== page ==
Jenna Butler realized early, that living on and writing about the land would be an important aspect of her life. Butler is a travel and eco-criticism writer as well as an academic writer and professor. Not only is she a writer and teacher, but she and her husband have built an off-grid organic farm. In addition to everything she has done in Canada and Alberta, she has also lived, written and taught in many places around the world, all adding up to incredible experiences and inspirations.
Q: How did your childhood and your time in the Norfolk village of Forncett St. Peter influence your writing today?
A: I left England while I was still very young. My parents moved to Toronto first to look after my mother’s parents and then to Alberta following my grandfather’s death. I guess I’d say my birth country and the small village we lived in during my early years mostly impacted me in the sense that I’ve always missed knowing home. Being born and spending my early years in a rural area also cemented the desire in me to live outside big cities, and that desire to live on/write about the land is a focus in both my literary and academic writing.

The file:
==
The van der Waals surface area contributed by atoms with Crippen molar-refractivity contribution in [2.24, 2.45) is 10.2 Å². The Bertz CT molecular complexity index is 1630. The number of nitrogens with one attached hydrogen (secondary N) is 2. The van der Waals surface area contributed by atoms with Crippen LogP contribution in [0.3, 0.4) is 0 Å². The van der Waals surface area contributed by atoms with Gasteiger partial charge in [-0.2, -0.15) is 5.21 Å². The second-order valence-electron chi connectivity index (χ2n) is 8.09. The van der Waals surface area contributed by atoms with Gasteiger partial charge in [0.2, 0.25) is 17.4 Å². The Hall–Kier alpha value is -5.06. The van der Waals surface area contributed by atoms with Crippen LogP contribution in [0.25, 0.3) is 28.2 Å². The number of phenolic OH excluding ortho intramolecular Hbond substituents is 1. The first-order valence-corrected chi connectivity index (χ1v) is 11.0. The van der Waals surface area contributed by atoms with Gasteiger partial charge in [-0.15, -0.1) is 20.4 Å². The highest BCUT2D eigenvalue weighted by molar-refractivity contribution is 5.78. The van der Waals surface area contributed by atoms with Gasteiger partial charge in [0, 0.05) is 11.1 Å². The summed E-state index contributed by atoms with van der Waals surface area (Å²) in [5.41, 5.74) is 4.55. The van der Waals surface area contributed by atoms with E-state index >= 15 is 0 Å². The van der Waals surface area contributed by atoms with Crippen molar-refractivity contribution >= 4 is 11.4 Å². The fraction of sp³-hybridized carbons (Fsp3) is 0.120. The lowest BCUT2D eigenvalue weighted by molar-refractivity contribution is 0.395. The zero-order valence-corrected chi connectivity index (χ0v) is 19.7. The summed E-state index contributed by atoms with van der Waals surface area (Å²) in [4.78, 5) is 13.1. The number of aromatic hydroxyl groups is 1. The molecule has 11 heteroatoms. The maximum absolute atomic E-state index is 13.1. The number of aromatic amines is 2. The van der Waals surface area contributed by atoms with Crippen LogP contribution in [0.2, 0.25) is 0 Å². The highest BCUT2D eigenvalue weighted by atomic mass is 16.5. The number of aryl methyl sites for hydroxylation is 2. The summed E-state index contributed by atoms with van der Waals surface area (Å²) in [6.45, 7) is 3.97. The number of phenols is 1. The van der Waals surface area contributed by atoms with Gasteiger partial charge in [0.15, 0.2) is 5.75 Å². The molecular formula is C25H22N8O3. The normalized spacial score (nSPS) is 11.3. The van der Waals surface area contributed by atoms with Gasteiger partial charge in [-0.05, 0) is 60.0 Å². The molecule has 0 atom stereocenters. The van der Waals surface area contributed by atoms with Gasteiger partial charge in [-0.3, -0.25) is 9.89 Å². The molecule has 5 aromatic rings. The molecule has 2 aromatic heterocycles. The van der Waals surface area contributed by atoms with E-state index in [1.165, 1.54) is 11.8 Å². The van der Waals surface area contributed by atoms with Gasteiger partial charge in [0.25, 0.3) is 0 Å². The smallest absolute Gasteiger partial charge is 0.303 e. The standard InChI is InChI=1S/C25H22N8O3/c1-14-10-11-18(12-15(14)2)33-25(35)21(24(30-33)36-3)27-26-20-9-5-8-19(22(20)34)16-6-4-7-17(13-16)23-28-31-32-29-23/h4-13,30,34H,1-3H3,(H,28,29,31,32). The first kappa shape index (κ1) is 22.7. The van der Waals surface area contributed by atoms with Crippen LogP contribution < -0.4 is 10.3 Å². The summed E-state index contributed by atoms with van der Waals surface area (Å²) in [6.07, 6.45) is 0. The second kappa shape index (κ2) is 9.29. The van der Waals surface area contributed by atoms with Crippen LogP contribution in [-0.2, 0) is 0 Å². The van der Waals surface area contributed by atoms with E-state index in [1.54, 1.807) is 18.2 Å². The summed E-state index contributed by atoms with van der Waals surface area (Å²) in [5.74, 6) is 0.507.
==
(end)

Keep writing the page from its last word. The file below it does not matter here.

Q: Why did you choose to become a writer of eco-criticism?
A: Writing is something I’ve always felt was in my blood — it was my identity since I was a child and started publishing at the age of 6. So, I never questioned that “writer” was who I was, not what I did. It was an innate knowing. I was fortunate enough in my early twenties to have had an excellent writing teacher who pushed me hard while creating an environment that was respectful and in which I felt I could accept the challenge of that push. Writing about and living on the land have evolved in tandem for me. As my husband and I built our farm, I was writing about the complicated process of creating home/belonging and that moved into literary and academic ruminations on the complexity of place and our impacts, as humans, on the places we call home.
Q: I noticed that you have spent a lot of time writing and working abroad. Which location or posting has influenced your writing the most and why did it have such an impact?
A: I’ve been very fortunate to have received writing fellowships around the world. I think the place that has had the strongest impact on me has been the time I spent in the Norwegian Arctic. It was over the summer solstice, and the light was both incredibly consistent and brutally surreal — there was no place you could go to escape the light. And the land was incredibly resonant for me — there was so much beauty, but you had to look very closely to find it. Tiny Arctic flowers. Bleached bones. The shades of minerals and rocks. The quality of the shadows on snow. Looking for that beauty is part of my daily practice; I think that comes from living on the land through all seasons. You have to be able to find what sustains you, spiritually, even through the very long, dark months. The Arctic really drove that home to me, that difficult beauty. I valued it more for having worked for it.